SyFlex in "MoonGirl"
Clips and images courtesy of Laika entertainment
Animation studio: Laika entertainment
Special Effects: Bob Powell
Special Effects: Dave Tonnesen
Special Effects: Saba Roufchaie
Special Effects: Chris Bolwyn
Laika entertainment (Previously known as Vinton Studios) used SyFlex throughout their charming short film, "Moongirl". Directed by Henry Selick, the film has a storybook look and it is about how Leon goes all the way to the moon and meets... Moongirl! Both of the kids are fully dressed up in very stylized SyFlex clothes.
The whole trailer of Moongirl is available on Laika's website. We spoke with Bob Powell and Dave Tonnesen who led the special effects on the film:
Syflex: What effects was SyFlex used for?
Bob: Syflex was used to do Moongirl's jacket and scarf, and Leon's tshirt, vest and
pants in all the shots where those characters appear, the majority of the film of
Syflex: What was the most complicated shot?
Actually, rather than the most complicated shot, I'd rather mention the
most complicated garment, that appeared in many shots. Without question,
the most complicated garment was Moongirl's scarf. This scarf IS in fact
simulated, and it is tucked both into the jacket and around itself.
The scarf had a very, very complicated setup which involved pins, magnets,
custom spring setups, custom collision objects, and much blending
to get it into the proper position.
The second most complicated thing was Moongirl's jacket, which
also involved a unique collision object to keep the skirt fairly rigid.
Leon's costume was more straightforward, however we did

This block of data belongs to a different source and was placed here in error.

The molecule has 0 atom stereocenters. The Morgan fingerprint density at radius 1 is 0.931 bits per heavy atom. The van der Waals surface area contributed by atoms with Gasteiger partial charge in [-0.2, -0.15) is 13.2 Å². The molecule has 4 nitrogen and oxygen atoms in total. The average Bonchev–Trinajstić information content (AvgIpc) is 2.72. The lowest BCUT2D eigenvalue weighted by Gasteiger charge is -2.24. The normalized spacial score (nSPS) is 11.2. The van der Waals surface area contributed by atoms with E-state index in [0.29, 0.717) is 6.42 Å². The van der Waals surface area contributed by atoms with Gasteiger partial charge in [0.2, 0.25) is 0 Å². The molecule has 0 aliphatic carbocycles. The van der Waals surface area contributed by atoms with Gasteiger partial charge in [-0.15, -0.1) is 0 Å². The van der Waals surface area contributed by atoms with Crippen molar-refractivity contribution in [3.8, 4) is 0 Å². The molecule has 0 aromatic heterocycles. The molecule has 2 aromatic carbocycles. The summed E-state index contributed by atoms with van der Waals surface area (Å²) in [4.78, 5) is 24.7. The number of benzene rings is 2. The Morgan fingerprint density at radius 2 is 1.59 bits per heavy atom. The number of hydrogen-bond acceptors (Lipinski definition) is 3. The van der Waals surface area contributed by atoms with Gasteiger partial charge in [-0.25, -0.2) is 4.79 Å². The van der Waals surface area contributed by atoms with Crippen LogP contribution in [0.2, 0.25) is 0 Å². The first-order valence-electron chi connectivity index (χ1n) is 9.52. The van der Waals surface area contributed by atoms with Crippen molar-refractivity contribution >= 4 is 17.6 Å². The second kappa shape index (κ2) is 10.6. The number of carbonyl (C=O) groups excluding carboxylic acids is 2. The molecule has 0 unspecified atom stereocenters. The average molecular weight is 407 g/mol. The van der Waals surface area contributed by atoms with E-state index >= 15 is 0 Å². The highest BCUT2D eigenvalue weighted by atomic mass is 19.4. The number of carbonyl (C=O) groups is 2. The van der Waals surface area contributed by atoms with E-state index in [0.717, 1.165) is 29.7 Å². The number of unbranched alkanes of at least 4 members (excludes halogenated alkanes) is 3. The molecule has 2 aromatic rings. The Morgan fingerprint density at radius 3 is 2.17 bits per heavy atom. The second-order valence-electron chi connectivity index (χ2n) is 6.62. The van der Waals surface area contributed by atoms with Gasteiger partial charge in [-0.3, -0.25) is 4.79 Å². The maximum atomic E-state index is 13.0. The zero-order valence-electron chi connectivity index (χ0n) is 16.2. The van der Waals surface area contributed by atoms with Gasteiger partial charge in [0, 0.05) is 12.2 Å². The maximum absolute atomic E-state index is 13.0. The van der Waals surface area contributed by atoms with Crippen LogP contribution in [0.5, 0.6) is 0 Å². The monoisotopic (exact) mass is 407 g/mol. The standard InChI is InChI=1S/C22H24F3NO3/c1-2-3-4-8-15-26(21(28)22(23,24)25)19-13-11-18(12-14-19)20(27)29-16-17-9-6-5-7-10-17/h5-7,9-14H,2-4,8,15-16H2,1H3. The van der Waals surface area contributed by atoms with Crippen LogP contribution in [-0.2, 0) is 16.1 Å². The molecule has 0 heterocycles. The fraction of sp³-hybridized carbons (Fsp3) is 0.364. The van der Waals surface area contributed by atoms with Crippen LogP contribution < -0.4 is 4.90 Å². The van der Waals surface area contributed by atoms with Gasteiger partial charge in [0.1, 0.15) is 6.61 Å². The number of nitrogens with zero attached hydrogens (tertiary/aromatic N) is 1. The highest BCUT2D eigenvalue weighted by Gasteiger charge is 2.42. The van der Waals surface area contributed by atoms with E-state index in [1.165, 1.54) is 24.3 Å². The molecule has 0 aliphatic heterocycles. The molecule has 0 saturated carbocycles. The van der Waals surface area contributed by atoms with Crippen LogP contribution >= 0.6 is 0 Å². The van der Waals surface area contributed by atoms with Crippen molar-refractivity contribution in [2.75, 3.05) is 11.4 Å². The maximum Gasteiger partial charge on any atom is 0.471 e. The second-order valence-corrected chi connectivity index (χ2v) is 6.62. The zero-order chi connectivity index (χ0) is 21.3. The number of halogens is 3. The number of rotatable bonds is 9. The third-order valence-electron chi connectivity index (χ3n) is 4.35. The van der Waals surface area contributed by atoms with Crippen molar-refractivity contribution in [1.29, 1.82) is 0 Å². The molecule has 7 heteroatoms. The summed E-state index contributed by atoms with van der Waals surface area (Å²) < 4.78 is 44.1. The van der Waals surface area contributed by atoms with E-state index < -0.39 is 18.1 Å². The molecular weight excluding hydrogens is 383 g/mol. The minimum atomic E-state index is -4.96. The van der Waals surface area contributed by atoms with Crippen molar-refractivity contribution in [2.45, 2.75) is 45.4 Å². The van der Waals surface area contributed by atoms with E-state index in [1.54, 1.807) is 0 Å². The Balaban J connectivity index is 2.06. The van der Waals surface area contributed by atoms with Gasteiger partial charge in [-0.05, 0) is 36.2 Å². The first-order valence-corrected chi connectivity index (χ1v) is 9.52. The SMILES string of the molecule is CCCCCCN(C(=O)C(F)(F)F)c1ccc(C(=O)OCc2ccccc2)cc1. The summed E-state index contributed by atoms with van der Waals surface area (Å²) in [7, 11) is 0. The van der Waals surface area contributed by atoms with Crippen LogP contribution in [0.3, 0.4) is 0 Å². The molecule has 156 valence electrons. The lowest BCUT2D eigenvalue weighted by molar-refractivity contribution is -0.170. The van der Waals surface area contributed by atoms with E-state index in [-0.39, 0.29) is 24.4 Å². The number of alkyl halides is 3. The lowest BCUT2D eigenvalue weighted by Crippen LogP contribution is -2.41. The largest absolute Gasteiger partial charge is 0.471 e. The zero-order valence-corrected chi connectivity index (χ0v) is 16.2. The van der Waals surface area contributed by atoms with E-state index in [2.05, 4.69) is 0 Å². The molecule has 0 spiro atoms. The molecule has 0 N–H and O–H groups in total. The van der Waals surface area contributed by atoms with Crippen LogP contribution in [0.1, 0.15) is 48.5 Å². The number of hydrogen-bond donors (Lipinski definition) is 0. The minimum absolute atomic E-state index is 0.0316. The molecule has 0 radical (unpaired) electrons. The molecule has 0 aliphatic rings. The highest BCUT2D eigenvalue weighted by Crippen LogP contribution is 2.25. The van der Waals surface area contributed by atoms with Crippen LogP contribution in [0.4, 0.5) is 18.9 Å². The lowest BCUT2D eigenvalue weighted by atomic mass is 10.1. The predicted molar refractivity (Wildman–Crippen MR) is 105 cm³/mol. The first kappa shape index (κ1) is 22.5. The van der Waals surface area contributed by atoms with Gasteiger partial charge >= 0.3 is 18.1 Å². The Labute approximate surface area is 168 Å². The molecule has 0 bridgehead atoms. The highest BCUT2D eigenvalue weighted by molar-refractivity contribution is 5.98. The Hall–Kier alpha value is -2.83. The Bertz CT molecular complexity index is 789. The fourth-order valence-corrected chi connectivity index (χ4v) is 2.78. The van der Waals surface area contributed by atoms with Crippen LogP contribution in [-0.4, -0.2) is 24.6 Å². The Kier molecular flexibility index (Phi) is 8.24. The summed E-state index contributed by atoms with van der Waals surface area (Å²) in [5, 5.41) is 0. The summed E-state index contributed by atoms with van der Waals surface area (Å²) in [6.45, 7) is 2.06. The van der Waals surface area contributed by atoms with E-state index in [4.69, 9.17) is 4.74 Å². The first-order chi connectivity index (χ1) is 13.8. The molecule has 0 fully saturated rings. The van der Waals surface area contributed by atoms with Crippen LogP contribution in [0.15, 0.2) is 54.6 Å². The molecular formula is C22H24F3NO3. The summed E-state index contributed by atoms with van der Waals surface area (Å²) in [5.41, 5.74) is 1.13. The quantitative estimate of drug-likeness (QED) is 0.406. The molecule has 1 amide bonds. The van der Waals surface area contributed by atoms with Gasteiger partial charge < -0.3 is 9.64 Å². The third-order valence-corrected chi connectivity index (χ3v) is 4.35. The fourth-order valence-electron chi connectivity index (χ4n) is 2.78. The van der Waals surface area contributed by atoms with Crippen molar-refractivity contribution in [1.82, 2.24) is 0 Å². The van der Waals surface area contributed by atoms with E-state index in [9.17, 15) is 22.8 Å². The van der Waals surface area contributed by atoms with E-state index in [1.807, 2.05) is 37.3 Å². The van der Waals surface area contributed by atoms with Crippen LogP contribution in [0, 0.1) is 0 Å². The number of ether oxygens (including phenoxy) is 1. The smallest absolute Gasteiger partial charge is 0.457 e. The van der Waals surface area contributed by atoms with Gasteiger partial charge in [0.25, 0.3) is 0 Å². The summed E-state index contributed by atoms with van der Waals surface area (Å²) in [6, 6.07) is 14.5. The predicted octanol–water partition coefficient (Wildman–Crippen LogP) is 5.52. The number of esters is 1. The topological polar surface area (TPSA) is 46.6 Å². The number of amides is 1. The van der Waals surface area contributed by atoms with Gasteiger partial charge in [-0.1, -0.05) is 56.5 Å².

remodel it extensively, until it felt like it draped like a real t-shirt,
vest and pants.
Syflex: You managed to achieve a stylized look for the clothes, but keep them behaving realistically...
We actually brought in a seamstress that gave us advice on
how to pin the cloth to the body to get it to fall in a more
interesting and naturalistic way, and to advice us on the
creation of the garments. She also made real scale sized
costumes for us for our reference. This was very helpful
in getting the models down correctly. We eventually reviewed
all of our models with her.
We were able to get Leon's tshirt to conform more to his body
by creating an initial tshirt pass with a larger version of the vest,
simulated against the tshirt as a collision object - with reversed normals.
We then simulated a smaller vest over the top of the tshirt with
the normals facing outwards that fit more naturally on top of the tshirt,
now that it had already been conformed somewhat to fit the vest.
This gave the vest more of a sense of weight, and kept the tshirt
and vest from looking to much like a "tube".
We modelled the tshirt, vest and pants around 12-15 times,
draping and making changes until we got what we wanted.
We wrote a few additional interfaces to create blend caches, copy maps
and delete caches that seemed a little easier for us to use than
the vanilla syflex interface. Those are posted on the Syflex
To create additional deformations for wind, rather than using
the SyFlex wind, we often just ran a wave deformer thru the
cloth to enable a little 'wind' on the sleeves.
We would used a version of the rigged cloth to generate
caches that we could use for blending that had no wrinkles
in it. It was used to smooth out the cloth, remove unwanted
intersections or wrinkles.
Key to our production process was a plug-in we wrote
in house to be able to select any garment and write out
a SyFlex cache from it. This allowed us to remove any
deformers, constraints, parenting, etc from a cloth
setup and just get a cache in the right global space.
This was part of how we finalized our caches. We also
used this to help generated the caches for the rigged
cloth that we used for blending in with the actual sim.
Syflex: Tell us about your experience working with SyFlex...
Bob: This was the first time I have used SyFlex. I found it generally very easy to use,
especially with the regular input from you guys about its use. We were able to set up the entire costume creation, including pinning, etc. by using external mel procedures that automatically generated the costume setup. We also were able to get quick bug fixes and turn around from Syflex.